• an apprentice studying for a recognised qualification
  • a young person (under 25) in approved training
  • a full-time student (attending university or college, or under the age of 20 and studying A levels or their equivalent)
  • an 18 or 19-year-old in full-time education
  • a student nurse
  • resident hospital patients
  • people living in care homes
  • people who are severely mentally impaired
  • people staying in hostels or night shelters
  • carers (providing at least 35 hours' care a week) if they are not the main resident’s husband, wife or civil partner
  • prisoners
  • monks and nuns
  • members of visiting forces
  • individuals with diplomatic privileges and immunities.

I'm not entirely sure how someone living on a narrowboat fits into that list (possibly under,"...people who are severely mentally impaired....":wacko:)

Share this post


Link to post
Share on other sites
11 minutes ago, Wanderer Vagabond said:

members of visiting forces

So it would be OK if you were receiving mail for Darth Vader ?

Would it be Ok to accept mail from Han Solo to Luke Skywalker only on May the 4th ?

Edited by Alan de Enfield

Share this post


Link to post
Share on other sites
9 minutes ago, Wanderer Vagabond said:

You are correct that the person using the address as a forwarding address doesn't have to prove anything, it is the actual resident of the property who has to prove that they qualify for the single person discount which may well be undermined if they are receiving and accepting post addressed to someone else. The list of 'disregarded people' according to Which are :-

 

  • an apprentice studying for a recognised qualification
  • a young person (under 25) in approved training
  • a full-time student (attending university or college, or under the age of 20 and studying A levels or their equivalent)
  • an 18 or 19-year-old in full-time education
  • a student nurse
  • resident hospital patients
  • people living in care homes
  • people who are severely mentally impaired
  • people staying in hostels or night shelters
  • carers (providing at least 35 hours' care a week) if they are not the main resident’s husband, wife or civil partner
  • prisoners
  • monks and nuns
  • members of visiting forces
  • individuals with diplomatic privileges and immunities.

I'm not entirely sure how someone living on a narrowboat fits into that list (possibly under,"...people who are severely mentally impaired....":wacko:)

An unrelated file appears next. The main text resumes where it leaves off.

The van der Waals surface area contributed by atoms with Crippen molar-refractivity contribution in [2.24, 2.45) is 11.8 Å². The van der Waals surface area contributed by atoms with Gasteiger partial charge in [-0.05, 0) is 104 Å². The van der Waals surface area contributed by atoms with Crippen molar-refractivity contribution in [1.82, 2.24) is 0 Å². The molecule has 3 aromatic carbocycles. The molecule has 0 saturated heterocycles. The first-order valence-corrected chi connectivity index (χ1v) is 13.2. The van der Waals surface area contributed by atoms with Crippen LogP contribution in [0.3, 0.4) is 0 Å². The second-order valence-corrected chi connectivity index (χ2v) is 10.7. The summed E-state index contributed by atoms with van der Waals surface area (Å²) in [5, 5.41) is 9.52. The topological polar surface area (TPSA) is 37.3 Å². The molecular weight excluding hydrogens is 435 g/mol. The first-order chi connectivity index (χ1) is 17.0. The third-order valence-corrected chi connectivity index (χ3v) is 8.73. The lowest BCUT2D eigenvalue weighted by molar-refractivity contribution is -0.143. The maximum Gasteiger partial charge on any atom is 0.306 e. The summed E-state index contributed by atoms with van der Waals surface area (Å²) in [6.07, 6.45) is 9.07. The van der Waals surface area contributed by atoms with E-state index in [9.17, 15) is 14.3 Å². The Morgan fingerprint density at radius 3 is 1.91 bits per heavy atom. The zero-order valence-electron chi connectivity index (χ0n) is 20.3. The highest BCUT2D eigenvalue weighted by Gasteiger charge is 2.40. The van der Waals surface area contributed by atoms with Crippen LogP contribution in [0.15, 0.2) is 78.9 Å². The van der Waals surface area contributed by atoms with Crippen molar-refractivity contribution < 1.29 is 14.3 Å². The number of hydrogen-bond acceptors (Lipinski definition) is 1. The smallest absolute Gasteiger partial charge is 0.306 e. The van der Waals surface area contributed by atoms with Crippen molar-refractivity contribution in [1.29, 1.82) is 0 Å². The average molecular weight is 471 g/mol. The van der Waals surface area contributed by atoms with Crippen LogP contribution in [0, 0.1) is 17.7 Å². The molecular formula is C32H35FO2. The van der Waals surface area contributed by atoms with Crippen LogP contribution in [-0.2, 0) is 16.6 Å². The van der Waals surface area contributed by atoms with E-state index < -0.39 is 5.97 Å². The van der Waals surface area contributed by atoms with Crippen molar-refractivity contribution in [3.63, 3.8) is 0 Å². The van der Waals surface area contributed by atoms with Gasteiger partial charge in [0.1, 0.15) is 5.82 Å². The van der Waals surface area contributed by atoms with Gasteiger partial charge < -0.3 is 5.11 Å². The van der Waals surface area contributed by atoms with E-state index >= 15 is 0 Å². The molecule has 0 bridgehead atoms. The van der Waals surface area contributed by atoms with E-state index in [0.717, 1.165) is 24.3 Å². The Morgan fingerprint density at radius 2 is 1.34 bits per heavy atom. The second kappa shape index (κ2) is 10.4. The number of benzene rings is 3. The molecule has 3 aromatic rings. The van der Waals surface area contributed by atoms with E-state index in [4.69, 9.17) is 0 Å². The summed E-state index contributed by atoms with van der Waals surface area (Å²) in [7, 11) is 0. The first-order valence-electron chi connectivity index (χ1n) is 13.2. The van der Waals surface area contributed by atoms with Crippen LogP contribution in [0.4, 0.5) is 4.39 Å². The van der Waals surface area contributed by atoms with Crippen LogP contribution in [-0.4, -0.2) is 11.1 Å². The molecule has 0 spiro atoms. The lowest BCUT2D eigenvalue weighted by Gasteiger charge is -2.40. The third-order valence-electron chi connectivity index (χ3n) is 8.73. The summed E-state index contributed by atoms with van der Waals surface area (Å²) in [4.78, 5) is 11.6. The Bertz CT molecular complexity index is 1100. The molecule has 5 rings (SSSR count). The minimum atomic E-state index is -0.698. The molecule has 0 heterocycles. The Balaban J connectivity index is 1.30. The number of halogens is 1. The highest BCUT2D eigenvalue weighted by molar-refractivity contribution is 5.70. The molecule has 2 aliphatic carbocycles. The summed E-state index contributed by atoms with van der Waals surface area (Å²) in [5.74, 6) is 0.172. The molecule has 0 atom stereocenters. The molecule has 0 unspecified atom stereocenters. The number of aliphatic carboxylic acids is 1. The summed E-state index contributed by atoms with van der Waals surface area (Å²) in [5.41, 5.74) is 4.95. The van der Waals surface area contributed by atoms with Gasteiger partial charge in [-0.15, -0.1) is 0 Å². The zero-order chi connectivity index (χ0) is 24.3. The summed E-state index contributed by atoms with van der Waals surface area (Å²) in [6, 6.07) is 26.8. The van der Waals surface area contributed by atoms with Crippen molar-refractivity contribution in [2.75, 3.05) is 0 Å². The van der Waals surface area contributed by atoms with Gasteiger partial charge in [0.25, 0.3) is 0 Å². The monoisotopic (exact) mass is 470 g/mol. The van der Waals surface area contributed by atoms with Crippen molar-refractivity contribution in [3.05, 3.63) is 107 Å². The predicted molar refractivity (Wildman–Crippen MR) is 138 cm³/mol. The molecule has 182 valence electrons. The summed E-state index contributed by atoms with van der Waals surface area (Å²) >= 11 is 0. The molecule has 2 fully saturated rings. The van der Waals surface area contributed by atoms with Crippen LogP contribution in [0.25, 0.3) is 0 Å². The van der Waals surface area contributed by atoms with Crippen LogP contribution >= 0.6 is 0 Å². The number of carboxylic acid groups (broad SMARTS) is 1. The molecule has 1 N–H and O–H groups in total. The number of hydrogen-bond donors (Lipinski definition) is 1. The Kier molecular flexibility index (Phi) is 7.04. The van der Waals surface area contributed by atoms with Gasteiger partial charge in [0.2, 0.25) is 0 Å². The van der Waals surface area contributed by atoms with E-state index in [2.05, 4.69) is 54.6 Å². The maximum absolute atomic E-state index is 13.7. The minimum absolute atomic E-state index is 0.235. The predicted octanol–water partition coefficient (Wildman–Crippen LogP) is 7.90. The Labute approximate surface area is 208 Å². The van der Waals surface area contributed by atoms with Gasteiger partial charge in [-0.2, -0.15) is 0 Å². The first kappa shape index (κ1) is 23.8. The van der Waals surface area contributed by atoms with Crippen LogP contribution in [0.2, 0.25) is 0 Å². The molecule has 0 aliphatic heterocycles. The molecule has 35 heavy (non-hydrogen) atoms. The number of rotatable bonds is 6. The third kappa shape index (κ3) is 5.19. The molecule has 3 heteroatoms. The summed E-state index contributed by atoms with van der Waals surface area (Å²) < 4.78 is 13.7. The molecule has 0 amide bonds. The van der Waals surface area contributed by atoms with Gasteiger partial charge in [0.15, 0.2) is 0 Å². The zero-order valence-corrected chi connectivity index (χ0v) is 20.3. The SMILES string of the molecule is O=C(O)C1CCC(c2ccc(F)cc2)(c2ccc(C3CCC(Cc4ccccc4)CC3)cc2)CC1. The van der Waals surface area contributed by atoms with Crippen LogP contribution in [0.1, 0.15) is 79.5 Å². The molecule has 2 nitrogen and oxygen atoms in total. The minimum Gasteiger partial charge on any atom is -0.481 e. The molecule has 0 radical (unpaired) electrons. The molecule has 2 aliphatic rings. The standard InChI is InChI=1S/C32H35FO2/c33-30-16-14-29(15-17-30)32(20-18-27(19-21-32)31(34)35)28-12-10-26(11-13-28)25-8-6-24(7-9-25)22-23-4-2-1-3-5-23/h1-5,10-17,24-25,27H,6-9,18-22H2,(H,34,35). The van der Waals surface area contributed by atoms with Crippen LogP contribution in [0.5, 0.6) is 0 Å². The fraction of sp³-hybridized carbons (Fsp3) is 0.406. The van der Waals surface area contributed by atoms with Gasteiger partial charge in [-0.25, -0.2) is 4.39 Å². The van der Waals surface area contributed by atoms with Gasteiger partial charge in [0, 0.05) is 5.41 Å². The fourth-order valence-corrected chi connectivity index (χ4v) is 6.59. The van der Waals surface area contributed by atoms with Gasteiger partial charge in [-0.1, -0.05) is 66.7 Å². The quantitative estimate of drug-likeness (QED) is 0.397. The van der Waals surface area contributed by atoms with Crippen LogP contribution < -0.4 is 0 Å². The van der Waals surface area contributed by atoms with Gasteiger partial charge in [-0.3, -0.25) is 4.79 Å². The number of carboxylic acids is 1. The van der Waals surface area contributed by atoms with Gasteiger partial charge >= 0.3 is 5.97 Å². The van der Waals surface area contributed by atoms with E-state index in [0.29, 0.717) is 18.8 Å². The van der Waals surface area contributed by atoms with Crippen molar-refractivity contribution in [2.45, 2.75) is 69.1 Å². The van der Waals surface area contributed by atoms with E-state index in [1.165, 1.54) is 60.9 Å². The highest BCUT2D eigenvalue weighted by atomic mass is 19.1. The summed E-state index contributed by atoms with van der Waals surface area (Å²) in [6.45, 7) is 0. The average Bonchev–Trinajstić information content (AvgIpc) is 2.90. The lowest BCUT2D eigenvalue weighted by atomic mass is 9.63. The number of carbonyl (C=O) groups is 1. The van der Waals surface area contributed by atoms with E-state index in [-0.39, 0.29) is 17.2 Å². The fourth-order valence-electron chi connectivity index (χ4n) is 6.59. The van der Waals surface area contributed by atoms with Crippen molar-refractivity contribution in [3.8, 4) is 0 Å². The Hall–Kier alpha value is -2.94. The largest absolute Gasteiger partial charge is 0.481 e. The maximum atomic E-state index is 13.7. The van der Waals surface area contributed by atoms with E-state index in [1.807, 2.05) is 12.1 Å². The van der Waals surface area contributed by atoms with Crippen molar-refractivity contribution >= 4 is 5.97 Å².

That list is for people who do live there but don't count (in terms of counting up beyond 1, in determining council tax discount). 

 

It won't include people who don't live there but are merely using the address for correspondence.

Share this post


Link to post
Share on other sites
21 minutes ago, Wanderer Vagabond said:

You are correct that the person using the address as a forwarding address doesn't have to prove anything, it is the actual resident of the property who has to prove that they qualify for the single person discount which may well be undermined if they are receiving and accepting post addressed to someone else. The list of 'disregarded people' according to Which are :-

 

  • an apprentice studying for a recognised qualification
  • a young person (under 25) in approved training
  • a full-time student (attending university or college, or under the age of 20 and studying A levels or their equivalent)
  • an 18 or 19-year-old in full-time education
  • a student nurse
  • resident hospital patients
  • people living in care homes
  • people who are severely mentally impaired
  • people staying in hostels or night shelters
  • carers (providing at least 35 hours' care a week) if they are not the main resident’s husband, wife or civil partner
  • prisoners
  • monks and nuns
  • members of visiting forces
  • individuals with diplomatic privileges and immunities.

I'm not entirely sure how someone living on a narrowboat fits into that list (possibly under,"...people who are severely mentally impaired....":wacko:)

I think someone “living on a narrowboat” doesn’t live/reside at the house, so shouldn’t need to be disregarded.

 

 

Share this post


Link to post
Share on other sites
8 hours ago, Richard10002 said:

I think someone “living on a narrowboat” doesn’t live/reside at the house, so shouldn’t need to be disregarded.

 

 

If you are having all of your mail sent to another address (C&RT paperwork, Tax returns, birthday cards, whatever) then how do you prove you actually  LIVE on a boat.